Nefarious! The world situation today is precarious (dangerous), contrarious (perverse), and vagarious (erratic) because popular culture has become nefarious!
The word nefarious popped into my mind yesterday but I didn’t know what it meant. I looked it up this morning and found these definitions: “contrary to divine law” and “flagrant breaching of time-honored laws and traditions of conduct.” Nefarious came into English from the Latin word nefar which means “not divine law.”
To be nefarious is to be openly and flagrantly at variance with God’s word. A nefarious culture that has thrown out God’s moral standards is like a football game without rules, field markings or officials.
As I was researching the word, I found this quote by Erwin Chargaff (an American biochemist, who was born in Austria in 1905 and died in 2002, who discovered that DNA is the primary constituent of the gene): “One of the most insidious and nefarious properties of scientific models is their tendency to take over, and sometimes supplant, reality.”
Nefarious! In the 21st century, not only science, but culture in general is nefariously taking over and supplanting the reality of God’s moral standards with human whims and desires. Here are more quotes from Erwin Chargaff that illustrate the nefariousness of our culture!
“There exist mysterious links between language and the human brain; and the heartless and brutal way in which language is used in our times, as if it were only a power tool in public relations, a shortcut from sly producer to gullible consumer, has always seemed to me the most threatening portent of incipient bestialization. It is frightening to observe that a progressive aphasia (loss of ability to understand or express speech), appears to overtake large numbers of people who seem to be unable to express themselves except by hoarse barks and expletives.”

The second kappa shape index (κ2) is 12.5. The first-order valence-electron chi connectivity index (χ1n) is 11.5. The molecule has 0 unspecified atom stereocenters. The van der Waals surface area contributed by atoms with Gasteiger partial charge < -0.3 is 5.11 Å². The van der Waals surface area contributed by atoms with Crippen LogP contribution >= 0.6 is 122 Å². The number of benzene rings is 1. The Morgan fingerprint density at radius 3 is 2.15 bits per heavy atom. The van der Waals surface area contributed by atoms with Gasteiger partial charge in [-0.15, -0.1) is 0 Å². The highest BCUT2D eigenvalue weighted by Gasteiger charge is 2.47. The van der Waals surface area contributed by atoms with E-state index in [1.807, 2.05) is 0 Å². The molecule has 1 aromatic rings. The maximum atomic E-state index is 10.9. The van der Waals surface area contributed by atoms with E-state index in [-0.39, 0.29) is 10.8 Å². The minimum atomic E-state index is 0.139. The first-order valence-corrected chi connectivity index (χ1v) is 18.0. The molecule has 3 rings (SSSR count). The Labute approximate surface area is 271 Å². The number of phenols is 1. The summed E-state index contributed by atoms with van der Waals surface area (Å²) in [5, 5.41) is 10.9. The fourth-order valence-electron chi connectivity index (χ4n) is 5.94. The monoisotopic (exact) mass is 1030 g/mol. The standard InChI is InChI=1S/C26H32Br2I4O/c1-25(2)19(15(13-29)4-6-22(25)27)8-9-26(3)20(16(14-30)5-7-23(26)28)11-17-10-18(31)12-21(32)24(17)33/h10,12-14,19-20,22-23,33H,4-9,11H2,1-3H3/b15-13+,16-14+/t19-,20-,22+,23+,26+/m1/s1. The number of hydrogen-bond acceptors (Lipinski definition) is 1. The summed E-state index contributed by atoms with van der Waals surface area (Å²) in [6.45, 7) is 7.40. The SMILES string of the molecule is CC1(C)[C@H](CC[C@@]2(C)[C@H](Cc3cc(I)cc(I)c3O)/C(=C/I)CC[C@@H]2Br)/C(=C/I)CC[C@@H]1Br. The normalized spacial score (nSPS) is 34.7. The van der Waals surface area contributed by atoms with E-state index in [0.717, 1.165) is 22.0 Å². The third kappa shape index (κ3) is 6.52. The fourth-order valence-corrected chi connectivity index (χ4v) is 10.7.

“There exist principally two types of scientists. The ones, and they are rare, wish to understand the world, to know nature; the others, far more frequent, wish to explain it. The first are searching for truth, often with knowledge that they will not attain it; the second strive for plausibility, for the achievement of an intellectually consistent, and hence successful, view of the world.”
“There is no question in my mind that we live in one of the truly bestial centuries in human history. There are plenty of signposts for the future historian, and what do they say? They say ‘Auschwitz’ and ‘Dresden’ and ‘Hiroshima’ and ‘Vietnam’ and ‘Napalm.’ For many years we all woke up to the daily body count on the radio.”
“In 1945, therefore, I proved a sentimental fool; and Mr. Truman could safely have classified me among the whimpering idiots he did not wish admitted to the presidential office. For I felt that no man has the right to decree so much suffering, and that science, in providing and sharpening the knife and in upholding the ram, had incurred a guilt of which it will never get rid. It was at that time that the nexus between science and murder became clear to me.”
“The double horror of two Japanese city names [Hiroshima and Nagasaki] grew for me into another kind of double horror; an estranging awareness of what the United States was capable of, the country that five years before had given me its citizenship; a nauseating terror at the direction the natural sciences were going. Never far from an apocalyptic vision of the world, I saw the end of the essence of mankind an end brought nearer, or even made, possible, by the profession to which I belonged. In my view, all natural sciences were as one; and if one science could no longer plead innocence, none could.”
“Science is wonderfully equipped to answer the question ‘How?’ but it gets terribly confused when you ask the question ‘Why?'” –Erwin Chargaff
“Life is the continuing intervention of the inexplicable.”
““It is the sense of mystery that, in my opinion, drives the true scientist . . . If he has not experienced, at least a few times in his life, this cold shudder down his spine, this confrontation with an immense, invisible face whose breath moves him to tears, he is not a scientist.”
“The narrow slit through which the scientist, if he wants to be successful, must view nature; constructs, if this goes on for a long time, his entire character; and, more often than not, he ends up becoming what the German language so appropriately calls a Fachidiot (professional idiot).”